Sometimes it can be hard to tell when your little furbaby isn't feeling well. Cats are such resilient pets that they don't exhibit many tell-tale signs when experiencing internal pain. Because of this, it is important to prevent your kitty from the potential dangers and pain of kidney stones.
Provide your cat with plenty of drinking water. According to the Journal of Veterinary Internal Medicine, he should be drinking about 30 ml of water per pound of body weight each day in order to maintain good hydration. Proper hydration is one of the most important preventatives against the formation of kidney stones for your cat.
Feed your cat a healthy diet. It is important to know what to look for in a food for your precious pet. For instance, cat foods labeled "for urinary tract health" can be misleading because this type of food is designed to make a cat's urine more acidic, and this will actually increase the formation of kidney stones in cats that are at high risk of experiencing them.
Watch your kitty when he goes to the bathroom and check his urine for signs of crystals or stones. If you notice he is trying to urinate but can't go, then his kidney stones may be blocking his urinary tract and this can be serious. You should take him to the veterinarian as soon as possible.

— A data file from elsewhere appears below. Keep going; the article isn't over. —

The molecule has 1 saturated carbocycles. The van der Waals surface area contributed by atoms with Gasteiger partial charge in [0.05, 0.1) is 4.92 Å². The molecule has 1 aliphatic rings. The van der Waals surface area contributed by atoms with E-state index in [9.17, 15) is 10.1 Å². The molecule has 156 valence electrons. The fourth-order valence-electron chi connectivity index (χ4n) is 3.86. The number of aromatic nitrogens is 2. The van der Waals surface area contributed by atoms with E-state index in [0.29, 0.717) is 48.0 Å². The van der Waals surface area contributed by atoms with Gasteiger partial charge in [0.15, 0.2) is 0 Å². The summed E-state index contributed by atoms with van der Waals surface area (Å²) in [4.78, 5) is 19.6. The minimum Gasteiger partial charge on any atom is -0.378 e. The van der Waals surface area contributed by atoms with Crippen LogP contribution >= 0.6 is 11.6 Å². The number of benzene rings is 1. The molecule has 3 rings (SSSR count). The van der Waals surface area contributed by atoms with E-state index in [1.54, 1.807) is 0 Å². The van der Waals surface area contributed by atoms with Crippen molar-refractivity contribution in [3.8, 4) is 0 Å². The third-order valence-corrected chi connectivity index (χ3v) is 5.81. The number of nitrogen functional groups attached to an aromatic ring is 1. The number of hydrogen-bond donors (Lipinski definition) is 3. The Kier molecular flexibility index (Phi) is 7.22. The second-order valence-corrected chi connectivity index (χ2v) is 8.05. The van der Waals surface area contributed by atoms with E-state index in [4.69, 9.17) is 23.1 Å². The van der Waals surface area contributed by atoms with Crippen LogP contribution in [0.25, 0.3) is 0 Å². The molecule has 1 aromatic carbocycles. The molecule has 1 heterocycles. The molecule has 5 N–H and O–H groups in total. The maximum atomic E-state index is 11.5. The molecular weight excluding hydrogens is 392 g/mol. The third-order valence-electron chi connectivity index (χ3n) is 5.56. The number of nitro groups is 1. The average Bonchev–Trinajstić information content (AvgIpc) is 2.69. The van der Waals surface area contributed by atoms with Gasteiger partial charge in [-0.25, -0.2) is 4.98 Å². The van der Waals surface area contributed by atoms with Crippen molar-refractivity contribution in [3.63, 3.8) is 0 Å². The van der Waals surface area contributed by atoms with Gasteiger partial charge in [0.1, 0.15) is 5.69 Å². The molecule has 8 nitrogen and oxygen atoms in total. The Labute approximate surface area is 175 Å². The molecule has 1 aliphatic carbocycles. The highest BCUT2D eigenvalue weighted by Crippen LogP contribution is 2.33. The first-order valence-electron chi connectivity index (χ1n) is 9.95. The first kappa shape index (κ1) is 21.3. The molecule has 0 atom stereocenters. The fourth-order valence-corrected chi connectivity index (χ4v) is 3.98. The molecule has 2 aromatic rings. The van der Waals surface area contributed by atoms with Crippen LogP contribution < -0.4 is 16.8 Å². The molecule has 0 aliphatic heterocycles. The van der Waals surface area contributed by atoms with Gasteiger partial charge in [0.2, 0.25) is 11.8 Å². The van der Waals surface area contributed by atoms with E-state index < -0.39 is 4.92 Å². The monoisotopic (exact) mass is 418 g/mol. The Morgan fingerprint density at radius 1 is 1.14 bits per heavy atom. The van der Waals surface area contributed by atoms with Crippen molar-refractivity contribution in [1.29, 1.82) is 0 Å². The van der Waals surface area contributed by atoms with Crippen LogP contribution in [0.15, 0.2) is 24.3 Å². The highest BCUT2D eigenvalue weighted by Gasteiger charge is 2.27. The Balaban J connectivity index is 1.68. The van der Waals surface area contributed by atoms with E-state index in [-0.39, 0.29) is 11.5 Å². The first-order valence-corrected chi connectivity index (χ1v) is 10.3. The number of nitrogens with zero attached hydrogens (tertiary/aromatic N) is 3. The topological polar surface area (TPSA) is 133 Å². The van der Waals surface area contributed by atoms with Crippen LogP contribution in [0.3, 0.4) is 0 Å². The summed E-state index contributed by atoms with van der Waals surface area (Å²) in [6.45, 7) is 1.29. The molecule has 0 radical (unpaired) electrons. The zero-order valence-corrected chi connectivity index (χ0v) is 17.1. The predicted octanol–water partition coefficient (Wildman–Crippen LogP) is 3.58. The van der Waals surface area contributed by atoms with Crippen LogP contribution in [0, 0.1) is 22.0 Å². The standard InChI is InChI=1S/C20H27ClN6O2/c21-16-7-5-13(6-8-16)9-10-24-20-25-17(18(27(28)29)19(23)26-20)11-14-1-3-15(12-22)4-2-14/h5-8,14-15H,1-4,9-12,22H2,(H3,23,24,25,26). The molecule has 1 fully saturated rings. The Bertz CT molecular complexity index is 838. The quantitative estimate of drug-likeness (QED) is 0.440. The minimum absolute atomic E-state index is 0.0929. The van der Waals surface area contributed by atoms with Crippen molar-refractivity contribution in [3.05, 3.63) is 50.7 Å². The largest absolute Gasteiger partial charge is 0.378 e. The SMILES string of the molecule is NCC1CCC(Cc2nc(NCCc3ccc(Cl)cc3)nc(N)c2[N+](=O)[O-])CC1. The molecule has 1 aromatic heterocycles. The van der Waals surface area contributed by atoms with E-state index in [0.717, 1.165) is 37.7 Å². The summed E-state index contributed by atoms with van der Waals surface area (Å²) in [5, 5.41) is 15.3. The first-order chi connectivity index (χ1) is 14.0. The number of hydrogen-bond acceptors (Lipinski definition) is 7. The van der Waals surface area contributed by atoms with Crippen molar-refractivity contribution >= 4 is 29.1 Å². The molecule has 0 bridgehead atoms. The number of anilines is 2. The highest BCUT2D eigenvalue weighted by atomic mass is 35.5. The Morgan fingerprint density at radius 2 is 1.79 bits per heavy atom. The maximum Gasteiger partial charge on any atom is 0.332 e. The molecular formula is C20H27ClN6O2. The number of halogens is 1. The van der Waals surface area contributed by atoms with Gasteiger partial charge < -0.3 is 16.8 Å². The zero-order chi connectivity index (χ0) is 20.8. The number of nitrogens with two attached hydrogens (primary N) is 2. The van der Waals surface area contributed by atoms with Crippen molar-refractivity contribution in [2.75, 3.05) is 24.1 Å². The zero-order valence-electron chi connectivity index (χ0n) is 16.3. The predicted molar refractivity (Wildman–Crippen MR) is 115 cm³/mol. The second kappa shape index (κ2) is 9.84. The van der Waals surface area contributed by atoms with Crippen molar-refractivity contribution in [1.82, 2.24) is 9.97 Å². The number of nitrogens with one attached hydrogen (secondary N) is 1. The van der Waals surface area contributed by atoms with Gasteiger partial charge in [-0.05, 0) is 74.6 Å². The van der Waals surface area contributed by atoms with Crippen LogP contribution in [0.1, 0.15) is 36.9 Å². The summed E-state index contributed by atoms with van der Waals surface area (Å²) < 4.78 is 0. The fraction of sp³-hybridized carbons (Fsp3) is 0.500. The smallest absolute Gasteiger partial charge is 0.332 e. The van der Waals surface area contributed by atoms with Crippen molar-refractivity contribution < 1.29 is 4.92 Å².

Follow the advice of your veterinarian for any other preventative measures or treatments for the kidney stones if your cat already has them. In most cases, you will want to ensure your kitty gets X-rays on a monthly basis until it is determined that his kidneys are free of stones.
- Adding a 1/4 teaspoon of salt to your cat's water (with vet approval) will help increase his water consumption because the salt will make him a little thirstier.
- Use a water bowl that is large enough so his whiskers don't touch the sides of the bowl. Small bowls can sometimes make a cat less comfortable to drink.
- Make ice cubes out of the water in cans of tuna fish and place them in your cat's water to dissolve. The aroma may encourage him to drink more water.
- Do not give your cat calcium supplements.
- Do not try to treat your cat without the guidance of a veterinarian.
Based in Atco, NJ, Dave Donovan has been a full-time writer for over five years. His articles are featured on hundreds of websites, and have landed him in two nationally published books "If I Had a Hammer: More Than 100 Easy Fixes and Weekend Projects" by Andrea Ridout and "How to Cheat at Home Repair" by Jeff Brendenberg.